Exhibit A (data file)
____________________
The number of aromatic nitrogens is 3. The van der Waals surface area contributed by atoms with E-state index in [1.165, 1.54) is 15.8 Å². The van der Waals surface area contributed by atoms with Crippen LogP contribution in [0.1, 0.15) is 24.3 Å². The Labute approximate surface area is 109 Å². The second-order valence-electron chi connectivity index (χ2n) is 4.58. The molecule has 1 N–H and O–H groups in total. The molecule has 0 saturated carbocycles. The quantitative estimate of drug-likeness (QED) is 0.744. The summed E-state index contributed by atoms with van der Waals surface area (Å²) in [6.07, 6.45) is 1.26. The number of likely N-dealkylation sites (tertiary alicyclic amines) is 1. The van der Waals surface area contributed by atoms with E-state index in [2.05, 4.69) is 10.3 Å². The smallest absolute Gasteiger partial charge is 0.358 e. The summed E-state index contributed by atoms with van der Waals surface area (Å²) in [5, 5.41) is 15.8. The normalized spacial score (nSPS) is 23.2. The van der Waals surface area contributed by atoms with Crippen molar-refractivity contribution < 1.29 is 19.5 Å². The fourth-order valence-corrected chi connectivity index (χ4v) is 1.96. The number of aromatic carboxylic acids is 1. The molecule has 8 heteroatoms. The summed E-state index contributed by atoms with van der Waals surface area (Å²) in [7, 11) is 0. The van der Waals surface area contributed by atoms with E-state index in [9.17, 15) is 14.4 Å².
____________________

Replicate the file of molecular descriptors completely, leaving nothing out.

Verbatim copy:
The number of aromatic nitrogens is 3. The van der Waals surface area contributed by atoms with E-state index in [1.165, 1.54) is 15.8 Å². The van der Waals surface area contributed by atoms with Crippen LogP contribution in [0.1, 0.15) is 24.3 Å². The Labute approximate surface area is 109 Å². The second-order valence-electron chi connectivity index (χ2n) is 4.58. The molecule has 1 N–H and O–H groups in total. The molecule has 0 saturated carbocycles. The quantitative estimate of drug-likeness (QED) is 0.744. The summed E-state index contributed by atoms with van der Waals surface area (Å²) in [6.07, 6.45) is 1.26. The number of likely N-dealkylation sites (tertiary alicyclic amines) is 1. The van der Waals surface area contributed by atoms with E-state index in [2.05, 4.69) is 10.3 Å². The smallest absolute Gasteiger partial charge is 0.358 e. The summed E-state index contributed by atoms with van der Waals surface area (Å²) in [5, 5.41) is 15.8. The normalized spacial score (nSPS) is 23.2. The van der Waals surface area contributed by atoms with Crippen molar-refractivity contribution < 1.29 is 19.5 Å². The fourth-order valence-corrected chi connectivity index (χ4v) is 1.96. The number of aromatic carboxylic acids is 1. The molecule has 8 heteroatoms. The summed E-state index contributed by atoms with van der Waals surface area (Å²) in [7, 11) is 0. The van der Waals surface area contributed by atoms with E-state index in [9.17, 15) is 14.4 Å².